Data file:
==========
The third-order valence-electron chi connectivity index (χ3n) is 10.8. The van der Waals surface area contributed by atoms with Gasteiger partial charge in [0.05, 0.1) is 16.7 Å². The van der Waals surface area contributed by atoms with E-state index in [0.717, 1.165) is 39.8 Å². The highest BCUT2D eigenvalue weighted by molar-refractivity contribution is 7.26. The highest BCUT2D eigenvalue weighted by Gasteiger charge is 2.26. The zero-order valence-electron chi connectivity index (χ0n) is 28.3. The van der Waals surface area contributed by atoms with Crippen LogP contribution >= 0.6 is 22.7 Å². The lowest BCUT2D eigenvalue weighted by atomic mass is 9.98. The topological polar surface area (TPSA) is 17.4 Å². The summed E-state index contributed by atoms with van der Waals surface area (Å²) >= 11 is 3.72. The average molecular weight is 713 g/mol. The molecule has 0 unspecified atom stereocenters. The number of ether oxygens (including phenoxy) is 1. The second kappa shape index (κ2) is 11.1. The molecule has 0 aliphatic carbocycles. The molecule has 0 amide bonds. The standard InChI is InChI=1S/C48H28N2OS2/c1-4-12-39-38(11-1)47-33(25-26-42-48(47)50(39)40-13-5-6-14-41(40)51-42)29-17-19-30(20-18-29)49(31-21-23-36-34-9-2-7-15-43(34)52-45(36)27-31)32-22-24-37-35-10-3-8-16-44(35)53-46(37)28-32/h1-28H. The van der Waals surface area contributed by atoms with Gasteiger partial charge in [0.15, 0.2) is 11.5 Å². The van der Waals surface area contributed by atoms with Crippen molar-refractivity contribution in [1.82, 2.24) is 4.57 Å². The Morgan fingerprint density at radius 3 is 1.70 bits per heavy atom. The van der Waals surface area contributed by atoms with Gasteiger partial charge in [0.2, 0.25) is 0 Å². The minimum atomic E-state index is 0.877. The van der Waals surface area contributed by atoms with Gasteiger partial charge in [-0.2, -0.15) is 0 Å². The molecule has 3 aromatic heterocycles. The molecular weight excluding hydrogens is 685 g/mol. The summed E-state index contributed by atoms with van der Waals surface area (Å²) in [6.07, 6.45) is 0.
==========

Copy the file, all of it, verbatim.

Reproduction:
The third-order valence-electron chi connectivity index (χ3n) is 10.8. The van der Waals surface area contributed by atoms with Gasteiger partial charge in [0.05, 0.1) is 16.7 Å². The van der Waals surface area contributed by atoms with E-state index in [0.717, 1.165) is 39.8 Å². The highest BCUT2D eigenvalue weighted by molar-refractivity contribution is 7.26. The highest BCUT2D eigenvalue weighted by Gasteiger charge is 2.26. The zero-order valence-electron chi connectivity index (χ0n) is 28.3. The van der Waals surface area contributed by atoms with Crippen LogP contribution >= 0.6 is 22.7 Å². The lowest BCUT2D eigenvalue weighted by atomic mass is 9.98. The topological polar surface area (TPSA) is 17.4 Å². The summed E-state index contributed by atoms with van der Waals surface area (Å²) >= 11 is 3.72. The average molecular weight is 713 g/mol. The molecule has 0 unspecified atom stereocenters. The number of ether oxygens (including phenoxy) is 1. The second kappa shape index (κ2) is 11.1. The molecule has 0 aliphatic carbocycles. The molecule has 0 amide bonds. The standard InChI is InChI=1S/C48H28N2OS2/c1-4-12-39-38(11-1)47-33(25-26-42-48(47)50(39)40-13-5-6-14-41(40)51-42)29-17-19-30(20-18-29)49(31-21-23-36-34-9-2-7-15-43(34)52-45(36)27-31)32-22-24-37-35-10-3-8-16-44(35)53-46(37)28-32/h1-28H. The van der Waals surface area contributed by atoms with Gasteiger partial charge in [0.15, 0.2) is 11.5 Å². The van der Waals surface area contributed by atoms with Crippen molar-refractivity contribution in [1.82, 2.24) is 4.57 Å². The Morgan fingerprint density at radius 3 is 1.70 bits per heavy atom. The van der Waals surface area contributed by atoms with Gasteiger partial charge in [0.2, 0.25) is 0 Å². The minimum atomic E-state index is 0.877. The van der Waals surface area contributed by atoms with Gasteiger partial charge in [-0.2, -0.15) is 0 Å². The molecule has 3 aromatic heterocycles. The molecular weight excluding hydrogens is 685 g/mol. The summed E-state index contributed by atoms with van der Waals surface area (Å²) in [6.07, 6.45) is 0.